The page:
Procedural Shows Inspired by/Similar to Broadchurch Just to Remind You People Everywhere Have the Capability of Being Truly Disgusting to Their Fellow Man: (Alternate Description: Brooding Male Detective in New Environment Overcomes Internal Angst to Solve Unspeakable Crimes)
The Break (La Treve) (takes place in Belgium)
Hinterland (takes place in Wales)
Case (takes place in Iceland)
Wallander (takes place in Sweden)
Bordertown (takes place in Finland)
Shetland (takes place in a archipelago north of Scotland; technically the UK)
Procedural Shows in Which the Brooding Detective is Female:
Marcella (takes place in London)
Deep Water (takes place in Australia)
Paranoid (takes place in the UK)
A Procedural Show That Takes the Best Parts of Stephen King’s It and Stand By Me: The Five
A boy goes missing after hanging out in the forest with his older brother and the brother’s friends. The show explores how the effects of the disappearance can still reverberate after 20 years. It comes to a deeply satisfying conclusion and reinforces the inexplicable power and healing that childhood friendship provides, even after two decades have passed. TL;DR: Your buddy Online Offal was a puddle of tears after watching this show.
A Procedural Series I Didn’t Know What to Do With: Mindhunter
I couldn’t tell what the point of this show was: a retelling of Silence of the Lambs? An FBI agent turns to serial killers to make him a better boyfriend? Serial killers act the way they do because of their mothers? Understanding serial killers will help us in trying to identify and/or prevent prospective ones?
The series starts out SLOW and even though Jonathan Groff is extremely pretty, I couldn’t get what this show was trying to accomplish. All that being said, the scenes of two FBI agents interviewing serial killers in prison juxtaposed with a man preparing to and beginning to kill is eerie and compelling.
Honorable Mentions: Stranger Things 2 (Serviceable, Got the Job Done) and Ozark (The Only Character I Liked Died; I Don’t Care What Happens to Anyone Else)
I read a lot of formulaic and utterly predictable romance novels last year. I know there’s good writing in every genre, but I was so embarrassed about what I was reading that I didn’t even count those books toward my annual total. It was like eating comfort food (e.g., raw cookie dough, queso) that feels good for maybe two minutes and then my mind would remind me how these books reinforce gender stereotypes and don’t feature any interesting characters who have something important or different to say.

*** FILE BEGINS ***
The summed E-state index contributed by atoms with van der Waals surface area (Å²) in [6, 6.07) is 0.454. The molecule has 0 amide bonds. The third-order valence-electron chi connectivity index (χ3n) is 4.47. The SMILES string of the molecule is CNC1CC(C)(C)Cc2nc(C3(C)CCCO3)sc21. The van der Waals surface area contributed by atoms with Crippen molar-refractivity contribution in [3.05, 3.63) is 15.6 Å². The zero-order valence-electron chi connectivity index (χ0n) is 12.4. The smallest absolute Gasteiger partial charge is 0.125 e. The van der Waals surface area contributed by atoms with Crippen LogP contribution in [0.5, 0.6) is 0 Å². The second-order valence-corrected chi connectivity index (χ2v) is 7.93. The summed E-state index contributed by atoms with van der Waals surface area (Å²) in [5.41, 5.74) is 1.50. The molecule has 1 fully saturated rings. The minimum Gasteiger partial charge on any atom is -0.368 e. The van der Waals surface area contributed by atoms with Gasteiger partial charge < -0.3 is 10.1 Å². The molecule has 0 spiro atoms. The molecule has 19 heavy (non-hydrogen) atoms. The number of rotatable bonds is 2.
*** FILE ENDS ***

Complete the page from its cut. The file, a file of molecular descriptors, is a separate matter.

That being said, I did manage to get my hands on the equivalent of some literary vegetables that were invigorating for my mind and overall wellbeing. The list below is about books I’ve read in 2017, not necessarily about books that were published in that timeframe.
Bad Feminist, by Roxane Gay
I follow Roxane Gay on Twitter, and this collection of essays encompasses her wide-ranging areas of interest, from Scrabble to Real Housewives to (most importantly) race. Her immensely talented voice translates nicely from 140 (now 280) characters to long form pieces. Every single essay made me think. (Full disclosure: I was inspired to write this post after she published a similar one on her tumblr.)
On Beauty, by Zadie Smith
This book has been on my shelf forever and I’m so glad I finally got around to reading it. This story about a mixed-race liberal couple whose son falls in love with daughter of a conservative scholar really resonated with me this past year, and offered an insightful look into the stuffy, claustrophobic world of academia.
Best Book We Read in Book Club
The Storied Life of AJ Fikry, by Gabrielle Zevin
Storied Life is unique in that it was a quick read but was NOT fluff. Fikry is a cantankerous bookseller who finds himself raising a child who was left in his bookshop. That’s what any standard summary will tell you, but it’s so much more than that: it’s a story about marriage, parenthood and books.
A Book I Thought I Wasn’t Going to Like But I Did
The Royal We, by Heather Cocks and Jessica Morgan
I decided to read this fictional account of the courtship of Kate Middleton and Prince William just after Prince Harry announced his engagement to Meghan Markle. It was utterly charming and heartfelt, demonstrating that indeed good writing can be found in romance.
Books That Got Great Reviews But I Found Them to Be Underwhelming
Sisterland, by Curtis Sittenfeld
This is the third book I’ve read by Sittenfeld (Prep and An American Wife are the others) and the third book that I thought had great potential but fell short. I will keep trying.
What Alice Forgot by Liane Moriarty
I know Big Little Lies was a huge deal but I thought that book was OK at best and didn’t bother to watch the miniseries. I took one last trip in Liane’s World of Selfish and Self-Involved Privileged Rich White Ladies and I am DONE.
A Book by Anne Tyler That I Think Will Be As Good As Dinner at the Homesick Restaurant But Am Ultimately Disappointed
Spool of Blue Thread, by Anne Tyler
I hope I will have more categories next year.
Area Woman’s Brilliant Friends Are Planning to Call Their Google Home “KITT” And She Is Secretly Upset She Didn’t Think of That First (She Doesn’t Own or Plan to Own a Google Home)
Child Who Loudly Complained About Dinner for a Good Thirty Minutes Is Puzzled His Mother Is Ignoring Him and Drinking a Beer
Child Who Was Disappointed She Had to Go to School Yet Had an Early Dismissal Due to Inclement Weather Is Now Bored
UPDATE: Bored Child Who Procrastinated on Schoolwork Is Now Miserable
Child Who Threw a Fit Last Night at Dinner Because Vegetables Are Gross Eats All Kinds of Ice En Route to Bus Stop
SAFETY CORNER: It’s Been 0 Days Since I’ve Stepped on a LEGO